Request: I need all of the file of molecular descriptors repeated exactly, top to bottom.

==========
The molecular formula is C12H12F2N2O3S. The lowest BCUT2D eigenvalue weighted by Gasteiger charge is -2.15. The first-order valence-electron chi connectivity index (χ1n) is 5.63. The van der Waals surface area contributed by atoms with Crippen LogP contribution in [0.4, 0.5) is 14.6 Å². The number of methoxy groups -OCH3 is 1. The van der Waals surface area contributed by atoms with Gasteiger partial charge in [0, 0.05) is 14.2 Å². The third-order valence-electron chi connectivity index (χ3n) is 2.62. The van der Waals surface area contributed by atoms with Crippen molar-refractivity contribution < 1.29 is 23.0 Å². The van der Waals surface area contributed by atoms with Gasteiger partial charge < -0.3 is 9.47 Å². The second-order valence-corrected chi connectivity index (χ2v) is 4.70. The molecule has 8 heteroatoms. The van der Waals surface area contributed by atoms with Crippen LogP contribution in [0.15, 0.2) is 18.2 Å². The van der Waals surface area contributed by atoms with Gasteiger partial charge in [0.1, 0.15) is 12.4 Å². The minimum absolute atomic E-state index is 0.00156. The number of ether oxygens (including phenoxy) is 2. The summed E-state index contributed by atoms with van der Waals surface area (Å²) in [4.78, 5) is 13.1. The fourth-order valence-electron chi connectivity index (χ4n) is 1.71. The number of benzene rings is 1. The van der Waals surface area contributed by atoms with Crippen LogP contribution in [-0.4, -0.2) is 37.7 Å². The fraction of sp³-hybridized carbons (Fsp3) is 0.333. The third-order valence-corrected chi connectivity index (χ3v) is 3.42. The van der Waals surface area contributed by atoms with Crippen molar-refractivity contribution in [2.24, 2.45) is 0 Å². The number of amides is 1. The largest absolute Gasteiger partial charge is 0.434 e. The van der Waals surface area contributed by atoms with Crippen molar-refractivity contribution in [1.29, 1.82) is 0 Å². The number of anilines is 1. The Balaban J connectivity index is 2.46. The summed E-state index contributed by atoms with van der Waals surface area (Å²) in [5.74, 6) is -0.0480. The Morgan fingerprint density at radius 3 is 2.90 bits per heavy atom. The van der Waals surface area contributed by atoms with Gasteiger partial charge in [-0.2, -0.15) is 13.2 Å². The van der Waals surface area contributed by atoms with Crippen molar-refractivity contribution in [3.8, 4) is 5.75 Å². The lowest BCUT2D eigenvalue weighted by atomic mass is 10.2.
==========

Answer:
The molecular formula is C12H12F2N2O3S. The lowest BCUT2D eigenvalue weighted by Gasteiger charge is -2.15. The first-order valence-electron chi connectivity index (χ1n) is 5.63. The van der Waals surface area contributed by atoms with Crippen LogP contribution in [0.4, 0.5) is 14.6 Å². The number of methoxy groups -OCH3 is 1. The van der Waals surface area contributed by atoms with Gasteiger partial charge in [0, 0.05) is 14.2 Å². The third-order valence-electron chi connectivity index (χ3n) is 2.62. The van der Waals surface area contributed by atoms with Crippen molar-refractivity contribution < 1.29 is 23.0 Å². The van der Waals surface area contributed by atoms with Gasteiger partial charge < -0.3 is 9.47 Å². The second-order valence-corrected chi connectivity index (χ2v) is 4.70. The molecule has 8 heteroatoms. The van der Waals surface area contributed by atoms with Crippen LogP contribution in [0.15, 0.2) is 18.2 Å². The van der Waals surface area contributed by atoms with Gasteiger partial charge in [0.1, 0.15) is 12.4 Å². The minimum absolute atomic E-state index is 0.00156. The number of ether oxygens (including phenoxy) is 2. The summed E-state index contributed by atoms with van der Waals surface area (Å²) in [4.78, 5) is 13.1. The fourth-order valence-electron chi connectivity index (χ4n) is 1.71. The number of benzene rings is 1. The van der Waals surface area contributed by atoms with Crippen LogP contribution in [-0.4, -0.2) is 37.7 Å². The fraction of sp³-hybridized carbons (Fsp3) is 0.333. The third-order valence-corrected chi connectivity index (χ3v) is 3.42. The van der Waals surface area contributed by atoms with Crippen molar-refractivity contribution in [2.24, 2.45) is 0 Å². The number of amides is 1. The largest absolute Gasteiger partial charge is 0.434 e. The van der Waals surface area contributed by atoms with Crippen molar-refractivity contribution in [1.29, 1.82) is 0 Å². The number of anilines is 1. The Balaban J connectivity index is 2.46. The summed E-state index contributed by atoms with van der Waals surface area (Å²) in [5.74, 6) is -0.0480. The Morgan fingerprint density at radius 3 is 2.90 bits per heavy atom. The van der Waals surface area contributed by atoms with Gasteiger partial charge in [-0.2, -0.15) is 13.2 Å². The van der Waals surface area contributed by atoms with Crippen molar-refractivity contribution in [3.8, 4) is 5.75 Å². The lowest BCUT2D eigenvalue weighted by atomic mass is 10.2.